Wednesday, March 07, 2007

Confirmation Bias on Display

'The Evolution of Religion' is an example of why Darwinism is not science. This paragraph from the linked article will suffice. The remainder is intellectual masterbation. The pargraph:

"As a follow-up of sorts to my genetics of altruism article, The New York Times Magazine had a fascinating, thought-provoking piece on the evolutionary advantages of belief. Scientists have been studying religion from an evolutionary perspective, trying to figure out why religion is universal when it is seemingly maladaptive to survival. Usually, believing in nonexistent things and expending energy on nonproductive pursuits will make it harder to survive, not easier."

The first clue that investigators are off track is the observation that something is "seemingly maladaptive to survival." Of course, considering an appearance as being actually what it seems to be is unthinkable when the observation runs counter to standard evolutionary paradigms. When mainstreamers run into this type of roadblock imaginations go into gear and confirmation bias replaces objectivity.

The second indicator of poor science is the unscientific metaphysical basis to the conclusion. A belief that God is non-existent previously had been wisely consigned to non-scientific atheist or religious debate forums. Incorporation of this belief into mainstream scientific investigations is most unfortunate in that it a) assumes a scientifically undemonstrable premise and b) does so to further some unscientific metaphysical objectives on the part of enthusiasts for such studies. The assumption of God as an illusion could be worked into a tentative premise as long as those utilizing the premise were able to specify both how it would be falsifed and how its opposite assumption could be validated. Even then there would be a need to show how all this is essential to the derivation of a testable hypothesis.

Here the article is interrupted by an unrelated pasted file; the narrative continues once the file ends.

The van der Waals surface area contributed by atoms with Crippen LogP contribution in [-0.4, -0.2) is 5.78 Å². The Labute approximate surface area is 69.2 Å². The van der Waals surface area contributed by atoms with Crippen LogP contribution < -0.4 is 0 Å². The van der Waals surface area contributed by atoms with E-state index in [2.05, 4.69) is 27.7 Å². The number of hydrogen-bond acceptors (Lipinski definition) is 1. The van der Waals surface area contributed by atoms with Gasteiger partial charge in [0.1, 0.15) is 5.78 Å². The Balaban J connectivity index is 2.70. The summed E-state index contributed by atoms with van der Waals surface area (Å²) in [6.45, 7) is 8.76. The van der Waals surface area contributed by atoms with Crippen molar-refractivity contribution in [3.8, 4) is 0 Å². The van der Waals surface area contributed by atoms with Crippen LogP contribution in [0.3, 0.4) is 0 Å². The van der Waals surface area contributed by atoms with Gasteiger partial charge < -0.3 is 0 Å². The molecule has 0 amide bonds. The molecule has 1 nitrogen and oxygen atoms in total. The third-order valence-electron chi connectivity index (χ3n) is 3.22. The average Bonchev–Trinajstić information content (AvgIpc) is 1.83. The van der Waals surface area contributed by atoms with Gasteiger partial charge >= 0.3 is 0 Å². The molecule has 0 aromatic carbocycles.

Stephen Jay Gould's "Non-Overlapping Magisterium" was not without its problems but it did have value in illustrating the utility of boundaries for both religious and scientific claims. If science is based on natural methodology then how is it able to assess supernatural claims? One is entitled to disbelieve supernatural claims but if the disbelief is said to be empirically grounded then where is the beef? A proclivity to assume an illusory nature to religion and base scientific claims on this threatens to the integrity of science.



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